Court rules Government's termination of BAE investigation unlawful

Court rules Government's termination of BAE investigation unlawful

By Agencies
10 Apr 2008

The High Court this morning ruled that the Director of the Serious Fraud Office (SFO) acted unlawfully when he stopped a corruption investigation into BAE Systems' arms deals with Saudi Arabia.

The judgment was handed down by Lord Justice Moses and Mr Justice Sullivan in response to a judicial review brought by Campaign Against Arms Trade (CAAT) and The Corner House.

In the light of this judgment, the Serious Fraud Office must reopen the BAE-Saudi corruption investigation immediately. Both groups are calling upon the SFO to work jointly with US and Swiss investigators in doing so.

The judges detailed how BAE lobbied the Government by suggesting that the company would lose a large Saudi arms sale if the investigation was not dropped.

When the SFO was about to obtain access to Swiss bank accounts, Saudi Arabia threatened not only to cancel the arms deal but also to withdraw diplomatic and intelligence co-operation. This threat was made by Prince Bandar, who was allegedly complicit in the corruption under investigation.

The judges described the SFO Director's subsequent termination of the investigation on 14th December 2006 as a "successful attempt by a foreign government to pervert the course of justice in the United Kingdom".

In explaining their reasons for ruling in favour of The Corner House and CAAT, the judges found that the Director of the Serious Fraud Office had failed to exercise his independent judgment in halting the investigation. The Director had also failed to convince the court that he had done all in his power to resist the threat in order to uphold the rule of law.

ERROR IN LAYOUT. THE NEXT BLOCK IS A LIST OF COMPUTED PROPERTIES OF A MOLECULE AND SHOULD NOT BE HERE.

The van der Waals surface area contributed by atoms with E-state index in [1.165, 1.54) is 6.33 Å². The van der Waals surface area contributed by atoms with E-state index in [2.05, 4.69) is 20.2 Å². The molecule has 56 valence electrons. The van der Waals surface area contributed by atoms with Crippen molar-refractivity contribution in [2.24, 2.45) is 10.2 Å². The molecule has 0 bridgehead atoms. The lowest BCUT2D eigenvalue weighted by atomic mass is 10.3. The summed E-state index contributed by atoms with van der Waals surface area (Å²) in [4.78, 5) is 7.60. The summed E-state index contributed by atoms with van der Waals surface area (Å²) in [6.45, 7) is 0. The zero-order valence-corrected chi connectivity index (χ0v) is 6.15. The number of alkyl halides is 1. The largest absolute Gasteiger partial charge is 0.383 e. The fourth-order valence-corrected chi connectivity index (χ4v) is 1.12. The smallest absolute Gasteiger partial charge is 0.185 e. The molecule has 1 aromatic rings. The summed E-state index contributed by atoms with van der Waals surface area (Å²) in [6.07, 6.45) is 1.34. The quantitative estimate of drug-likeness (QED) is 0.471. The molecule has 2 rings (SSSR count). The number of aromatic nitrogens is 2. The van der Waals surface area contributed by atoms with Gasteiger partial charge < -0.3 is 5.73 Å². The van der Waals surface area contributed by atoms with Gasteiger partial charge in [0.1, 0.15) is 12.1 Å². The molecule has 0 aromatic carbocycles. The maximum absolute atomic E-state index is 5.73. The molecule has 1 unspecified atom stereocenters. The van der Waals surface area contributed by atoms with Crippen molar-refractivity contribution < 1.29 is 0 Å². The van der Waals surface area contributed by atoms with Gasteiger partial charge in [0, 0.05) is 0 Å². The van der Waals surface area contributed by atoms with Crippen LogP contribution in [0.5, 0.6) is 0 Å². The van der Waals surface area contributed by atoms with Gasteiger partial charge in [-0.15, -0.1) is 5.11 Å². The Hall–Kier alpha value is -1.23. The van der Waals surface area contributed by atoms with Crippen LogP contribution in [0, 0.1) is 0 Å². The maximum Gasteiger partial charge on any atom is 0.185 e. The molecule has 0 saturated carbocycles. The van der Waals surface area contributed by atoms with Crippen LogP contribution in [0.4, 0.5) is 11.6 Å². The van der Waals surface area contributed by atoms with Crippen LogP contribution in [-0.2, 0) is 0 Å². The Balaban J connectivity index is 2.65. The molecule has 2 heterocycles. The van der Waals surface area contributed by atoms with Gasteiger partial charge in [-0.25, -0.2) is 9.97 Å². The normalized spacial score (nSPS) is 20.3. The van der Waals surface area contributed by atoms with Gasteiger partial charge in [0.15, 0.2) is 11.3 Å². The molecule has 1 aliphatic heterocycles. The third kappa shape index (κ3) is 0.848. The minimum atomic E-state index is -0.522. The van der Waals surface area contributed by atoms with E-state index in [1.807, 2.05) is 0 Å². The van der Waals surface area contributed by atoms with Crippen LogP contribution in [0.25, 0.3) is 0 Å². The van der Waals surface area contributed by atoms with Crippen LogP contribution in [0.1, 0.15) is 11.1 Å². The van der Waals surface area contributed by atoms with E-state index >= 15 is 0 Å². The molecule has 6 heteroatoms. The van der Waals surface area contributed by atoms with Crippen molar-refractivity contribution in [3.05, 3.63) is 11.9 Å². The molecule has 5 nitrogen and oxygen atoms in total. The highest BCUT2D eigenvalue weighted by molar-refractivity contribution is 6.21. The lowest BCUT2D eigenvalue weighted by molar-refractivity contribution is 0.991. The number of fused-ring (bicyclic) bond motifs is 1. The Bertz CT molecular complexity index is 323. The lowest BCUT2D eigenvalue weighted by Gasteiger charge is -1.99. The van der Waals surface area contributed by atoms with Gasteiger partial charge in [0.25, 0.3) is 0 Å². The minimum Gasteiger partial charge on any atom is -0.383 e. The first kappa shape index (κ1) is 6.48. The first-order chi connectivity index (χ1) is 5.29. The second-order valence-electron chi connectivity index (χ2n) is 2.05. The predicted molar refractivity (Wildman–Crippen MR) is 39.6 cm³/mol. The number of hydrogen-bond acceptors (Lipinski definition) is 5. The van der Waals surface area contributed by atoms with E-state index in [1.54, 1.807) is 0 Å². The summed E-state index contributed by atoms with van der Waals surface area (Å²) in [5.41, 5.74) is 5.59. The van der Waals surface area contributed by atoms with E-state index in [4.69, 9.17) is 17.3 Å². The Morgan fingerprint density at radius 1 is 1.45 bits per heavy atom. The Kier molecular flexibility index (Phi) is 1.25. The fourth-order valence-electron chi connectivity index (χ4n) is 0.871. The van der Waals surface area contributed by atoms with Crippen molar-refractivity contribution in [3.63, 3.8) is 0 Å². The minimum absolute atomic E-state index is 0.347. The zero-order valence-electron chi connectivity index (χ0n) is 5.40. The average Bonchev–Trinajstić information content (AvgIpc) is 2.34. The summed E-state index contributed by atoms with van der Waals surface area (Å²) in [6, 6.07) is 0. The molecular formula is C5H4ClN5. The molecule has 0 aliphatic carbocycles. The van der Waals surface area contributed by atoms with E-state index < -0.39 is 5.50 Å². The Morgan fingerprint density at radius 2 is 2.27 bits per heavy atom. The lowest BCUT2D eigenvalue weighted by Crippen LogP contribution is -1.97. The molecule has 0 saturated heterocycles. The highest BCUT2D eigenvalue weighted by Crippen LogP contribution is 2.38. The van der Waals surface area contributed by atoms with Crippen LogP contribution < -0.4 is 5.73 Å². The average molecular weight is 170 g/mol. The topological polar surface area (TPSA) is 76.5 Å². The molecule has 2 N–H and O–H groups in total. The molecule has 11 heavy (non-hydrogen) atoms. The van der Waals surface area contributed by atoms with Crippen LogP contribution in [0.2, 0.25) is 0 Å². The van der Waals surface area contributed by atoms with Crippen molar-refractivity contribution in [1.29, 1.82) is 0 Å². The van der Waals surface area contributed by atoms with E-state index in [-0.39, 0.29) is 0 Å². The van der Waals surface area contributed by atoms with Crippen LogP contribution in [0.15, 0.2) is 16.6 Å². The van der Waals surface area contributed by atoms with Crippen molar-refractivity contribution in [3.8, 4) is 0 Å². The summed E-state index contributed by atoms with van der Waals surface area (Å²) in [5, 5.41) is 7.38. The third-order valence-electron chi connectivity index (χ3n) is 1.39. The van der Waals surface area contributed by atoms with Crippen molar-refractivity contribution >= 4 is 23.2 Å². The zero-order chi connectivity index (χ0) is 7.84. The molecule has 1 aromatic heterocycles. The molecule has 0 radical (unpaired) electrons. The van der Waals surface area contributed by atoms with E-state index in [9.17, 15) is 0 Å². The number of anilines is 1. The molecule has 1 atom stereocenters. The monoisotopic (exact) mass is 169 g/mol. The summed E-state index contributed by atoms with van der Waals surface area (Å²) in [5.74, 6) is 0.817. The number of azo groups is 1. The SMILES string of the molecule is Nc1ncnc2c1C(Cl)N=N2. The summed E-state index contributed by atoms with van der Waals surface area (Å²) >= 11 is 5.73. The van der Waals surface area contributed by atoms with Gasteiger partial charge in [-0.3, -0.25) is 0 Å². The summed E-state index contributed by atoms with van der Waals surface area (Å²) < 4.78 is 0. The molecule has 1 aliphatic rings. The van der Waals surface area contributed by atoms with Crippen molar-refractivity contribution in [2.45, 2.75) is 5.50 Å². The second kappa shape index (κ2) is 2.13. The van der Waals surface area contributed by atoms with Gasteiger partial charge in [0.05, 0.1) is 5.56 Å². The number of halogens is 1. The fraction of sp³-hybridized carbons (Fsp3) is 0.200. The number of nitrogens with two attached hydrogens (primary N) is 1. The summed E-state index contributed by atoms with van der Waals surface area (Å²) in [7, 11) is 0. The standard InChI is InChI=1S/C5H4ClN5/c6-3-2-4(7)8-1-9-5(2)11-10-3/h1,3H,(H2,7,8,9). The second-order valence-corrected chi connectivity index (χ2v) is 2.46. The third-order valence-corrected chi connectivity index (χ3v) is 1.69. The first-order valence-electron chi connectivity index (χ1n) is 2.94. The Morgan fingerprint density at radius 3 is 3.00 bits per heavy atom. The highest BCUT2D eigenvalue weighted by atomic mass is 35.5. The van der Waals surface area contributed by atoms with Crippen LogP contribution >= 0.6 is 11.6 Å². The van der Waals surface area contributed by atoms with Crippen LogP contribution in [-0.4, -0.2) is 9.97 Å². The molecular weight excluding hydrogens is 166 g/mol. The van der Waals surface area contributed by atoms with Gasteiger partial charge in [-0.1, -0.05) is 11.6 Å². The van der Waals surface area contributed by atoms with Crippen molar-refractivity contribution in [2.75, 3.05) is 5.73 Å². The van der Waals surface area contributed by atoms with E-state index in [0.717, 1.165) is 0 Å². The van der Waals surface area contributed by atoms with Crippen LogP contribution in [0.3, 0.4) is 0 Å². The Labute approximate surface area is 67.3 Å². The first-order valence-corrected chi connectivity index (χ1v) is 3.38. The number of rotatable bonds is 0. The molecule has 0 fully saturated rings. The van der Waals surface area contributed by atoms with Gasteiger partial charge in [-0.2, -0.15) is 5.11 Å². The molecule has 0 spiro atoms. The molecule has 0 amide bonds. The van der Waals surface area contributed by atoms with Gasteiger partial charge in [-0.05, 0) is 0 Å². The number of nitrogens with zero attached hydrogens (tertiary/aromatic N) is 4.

The judges were also scathing about the Government's arguments for ending the investigation. "It is obvious . . . that the decision to halt the investigation suited the objectives of the executive. Stopping the investigation avoided uncomfortable consequences, both commercial and diplomatic" they said.

As to whether the SFO Director's action had broken the OECD's Anti-Bribery Convention, the judges concluded that the SFO Director should answer to the OECD's Working Group on Bribery.

Susan Hawley of The Corner House, said: "This is a great day for British justice. The judges have stood up for the right of independent prosecutors not to be subjected to political pressure. And they have made sure that the Government cannot use national security arguments just because a prosecution is not in their interests."

Symon Hill, spokesperson for Campaign Against Arms Trade (CAAT) said: "We are delighted. This judgment brings Britain a step closer to the day when BAE is no longer calling the shots. It has been clear from the start that the dropping of the investigation was about neither national security nor jobs. It was due to the influence of BAE and Saudi princes over the UK Government. As we have pursued this case, we have been overwhelmed by the support we have received from people in all walks of life, who do not want BAE to be above the law that the rest of us have to follow."

The judgment comes just weeks after the Government announced that it is planning to give the Attorney General the power to stop criminal investigations and prosecutions by citing "national security" without the decision being subjected to judicial consideration or meaningful Parliamentary oversight. In the light of today's judgment, The Corner House and CAAT insist that this proposed legislation, contained in the Constitutional Renewal Bill, must be abandoned.

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